Classicism of the Twenties : Art, Music, and Literature
The triumph of avant-gardes in the 1920s tends to dominate our discussions of the music, art, and literature of the period. But the broader current of modernism encompassed many movements, and one of the most distinct - and influential - was a turn to classicism. In Classicism of the twenties, Theodore Ziolkowski offers a compelling account of that movement. Giving equal attention to music, art, and literature, and focusing in particular on the works of Stravinsky, Picasso, and T. S. Eliot, he shows how the turn to classicism manifested itself. In reaction both to the excesses of neoromanticism and early modernism and to the horrors of World War I - and with respectful detachment - artists, writers, and composers adapted themes and forms from the past and tried to imbue their own works with the values of simplicity and order that epitomized earlier classicisms. By identifying elements common to all three arts, and carefully situating classicism within the broader sweep of modernist movements, Ziolkowski presents a refreshingly original view of the cultural life of the 1920s.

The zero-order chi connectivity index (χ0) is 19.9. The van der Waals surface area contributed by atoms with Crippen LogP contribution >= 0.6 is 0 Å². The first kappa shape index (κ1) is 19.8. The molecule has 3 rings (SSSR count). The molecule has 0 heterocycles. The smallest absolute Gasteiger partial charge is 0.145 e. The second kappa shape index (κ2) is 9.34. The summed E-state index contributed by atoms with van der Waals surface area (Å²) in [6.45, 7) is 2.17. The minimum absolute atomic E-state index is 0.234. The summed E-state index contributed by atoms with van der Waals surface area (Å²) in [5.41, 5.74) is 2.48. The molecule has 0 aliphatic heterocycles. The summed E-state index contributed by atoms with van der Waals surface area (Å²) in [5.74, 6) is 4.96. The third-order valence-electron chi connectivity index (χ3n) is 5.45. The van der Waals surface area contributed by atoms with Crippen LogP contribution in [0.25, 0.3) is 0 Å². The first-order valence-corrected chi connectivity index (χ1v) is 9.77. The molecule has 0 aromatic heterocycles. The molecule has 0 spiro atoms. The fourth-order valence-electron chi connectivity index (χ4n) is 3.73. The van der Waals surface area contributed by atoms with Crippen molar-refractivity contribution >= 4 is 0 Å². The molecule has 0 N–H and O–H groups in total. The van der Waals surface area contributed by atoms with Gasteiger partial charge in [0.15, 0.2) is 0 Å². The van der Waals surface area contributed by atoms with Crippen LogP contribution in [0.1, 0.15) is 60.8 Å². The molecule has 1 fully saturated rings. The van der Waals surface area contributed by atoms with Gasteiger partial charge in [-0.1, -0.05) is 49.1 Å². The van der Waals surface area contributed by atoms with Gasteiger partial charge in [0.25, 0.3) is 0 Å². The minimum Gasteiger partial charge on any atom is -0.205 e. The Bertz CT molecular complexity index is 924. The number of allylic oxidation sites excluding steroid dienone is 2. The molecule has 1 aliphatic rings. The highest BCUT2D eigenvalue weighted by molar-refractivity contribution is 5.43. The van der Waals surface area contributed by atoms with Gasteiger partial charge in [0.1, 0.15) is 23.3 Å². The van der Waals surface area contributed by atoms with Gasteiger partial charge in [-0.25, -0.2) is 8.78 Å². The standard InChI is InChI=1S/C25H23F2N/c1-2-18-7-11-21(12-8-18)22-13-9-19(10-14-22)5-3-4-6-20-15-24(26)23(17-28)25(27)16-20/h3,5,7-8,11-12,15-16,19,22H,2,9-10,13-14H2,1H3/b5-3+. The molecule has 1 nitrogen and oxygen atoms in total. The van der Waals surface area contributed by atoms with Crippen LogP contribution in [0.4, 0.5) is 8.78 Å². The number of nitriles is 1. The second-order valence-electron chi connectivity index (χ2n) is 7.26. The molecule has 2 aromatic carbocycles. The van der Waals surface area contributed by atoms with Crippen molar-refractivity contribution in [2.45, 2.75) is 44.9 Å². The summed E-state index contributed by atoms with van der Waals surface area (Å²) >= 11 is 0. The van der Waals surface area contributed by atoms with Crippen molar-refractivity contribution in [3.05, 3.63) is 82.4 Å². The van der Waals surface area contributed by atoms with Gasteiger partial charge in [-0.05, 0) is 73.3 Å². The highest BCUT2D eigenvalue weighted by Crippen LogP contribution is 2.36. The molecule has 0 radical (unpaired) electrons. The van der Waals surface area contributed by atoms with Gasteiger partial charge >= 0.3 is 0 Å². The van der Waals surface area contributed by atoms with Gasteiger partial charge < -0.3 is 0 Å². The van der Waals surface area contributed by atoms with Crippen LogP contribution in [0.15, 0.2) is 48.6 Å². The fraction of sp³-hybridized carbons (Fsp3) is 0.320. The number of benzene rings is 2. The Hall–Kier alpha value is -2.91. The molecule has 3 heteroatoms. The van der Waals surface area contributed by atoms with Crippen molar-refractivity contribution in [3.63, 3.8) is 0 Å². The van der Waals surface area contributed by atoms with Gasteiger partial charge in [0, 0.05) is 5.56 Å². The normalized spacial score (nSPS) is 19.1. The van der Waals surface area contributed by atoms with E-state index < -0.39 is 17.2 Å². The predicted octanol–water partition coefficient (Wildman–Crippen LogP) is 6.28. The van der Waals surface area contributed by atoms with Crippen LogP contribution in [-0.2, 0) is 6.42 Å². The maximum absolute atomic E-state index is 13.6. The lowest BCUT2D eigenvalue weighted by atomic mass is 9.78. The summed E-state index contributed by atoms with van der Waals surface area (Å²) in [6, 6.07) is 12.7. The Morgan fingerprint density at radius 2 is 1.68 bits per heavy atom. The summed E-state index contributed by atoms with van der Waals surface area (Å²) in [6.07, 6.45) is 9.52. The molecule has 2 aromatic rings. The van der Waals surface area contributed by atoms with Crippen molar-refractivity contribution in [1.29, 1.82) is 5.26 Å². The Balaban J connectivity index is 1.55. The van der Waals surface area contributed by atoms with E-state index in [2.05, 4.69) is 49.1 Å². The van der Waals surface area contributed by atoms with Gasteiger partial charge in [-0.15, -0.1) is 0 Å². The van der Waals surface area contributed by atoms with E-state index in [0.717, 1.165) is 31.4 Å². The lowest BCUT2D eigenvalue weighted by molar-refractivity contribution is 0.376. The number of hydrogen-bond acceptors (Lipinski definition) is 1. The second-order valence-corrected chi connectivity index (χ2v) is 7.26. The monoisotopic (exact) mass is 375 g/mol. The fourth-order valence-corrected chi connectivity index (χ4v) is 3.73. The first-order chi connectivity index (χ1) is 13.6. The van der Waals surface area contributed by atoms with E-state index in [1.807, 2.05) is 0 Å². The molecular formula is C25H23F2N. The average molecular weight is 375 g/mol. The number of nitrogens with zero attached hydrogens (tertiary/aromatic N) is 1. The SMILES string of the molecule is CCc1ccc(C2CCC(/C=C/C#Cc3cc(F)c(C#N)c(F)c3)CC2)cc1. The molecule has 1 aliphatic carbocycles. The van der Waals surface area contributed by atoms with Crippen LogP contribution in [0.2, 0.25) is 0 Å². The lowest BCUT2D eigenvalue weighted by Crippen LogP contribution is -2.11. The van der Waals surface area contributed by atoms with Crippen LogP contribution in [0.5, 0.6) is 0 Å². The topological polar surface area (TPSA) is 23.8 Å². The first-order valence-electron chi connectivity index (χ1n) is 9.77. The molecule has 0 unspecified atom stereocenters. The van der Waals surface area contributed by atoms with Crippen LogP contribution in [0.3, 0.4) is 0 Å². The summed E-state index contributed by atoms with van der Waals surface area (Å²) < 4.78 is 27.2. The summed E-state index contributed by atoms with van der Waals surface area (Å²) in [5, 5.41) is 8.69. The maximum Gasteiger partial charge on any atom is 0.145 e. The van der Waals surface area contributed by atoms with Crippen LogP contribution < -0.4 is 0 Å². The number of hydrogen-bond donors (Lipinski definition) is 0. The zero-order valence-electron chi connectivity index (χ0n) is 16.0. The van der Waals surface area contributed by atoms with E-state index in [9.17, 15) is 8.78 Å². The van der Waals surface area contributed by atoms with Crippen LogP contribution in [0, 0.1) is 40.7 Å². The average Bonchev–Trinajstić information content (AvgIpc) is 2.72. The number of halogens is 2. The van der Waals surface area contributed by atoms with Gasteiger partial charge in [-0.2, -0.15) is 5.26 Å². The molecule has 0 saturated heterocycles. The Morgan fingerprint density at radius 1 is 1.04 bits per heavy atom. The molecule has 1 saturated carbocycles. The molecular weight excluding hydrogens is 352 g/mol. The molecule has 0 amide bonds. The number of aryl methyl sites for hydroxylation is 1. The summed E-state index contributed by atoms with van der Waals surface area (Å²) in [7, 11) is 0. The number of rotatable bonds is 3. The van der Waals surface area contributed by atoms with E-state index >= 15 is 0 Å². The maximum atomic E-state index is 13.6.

- Hardback | 224 pages
- 55 x 85 x 22.86mm | 408.23g
- 13 Jan 2015
- The University of Chicago Press
- University of Chicago Press
- Chicago, IL, United States
"'Classicism' in the earlier twentieth century has been extensively discussed in reference to individual writers, artists, and musicians, but Ziolkowski, dealing with individual cases from an overarching interdisciplinary and international perspective, has brilliantly expanded its multicultural horizons." (Burton Pike, City University of New York)"
About Theodore Ziolkowski
Theodore Ziolkowski is professor emeritus of German and comparative literature at Princeton University. He is the author of Modes of Faith: Secular Surrogates for Lost Religious Belief, also published by the University of Chicago Press.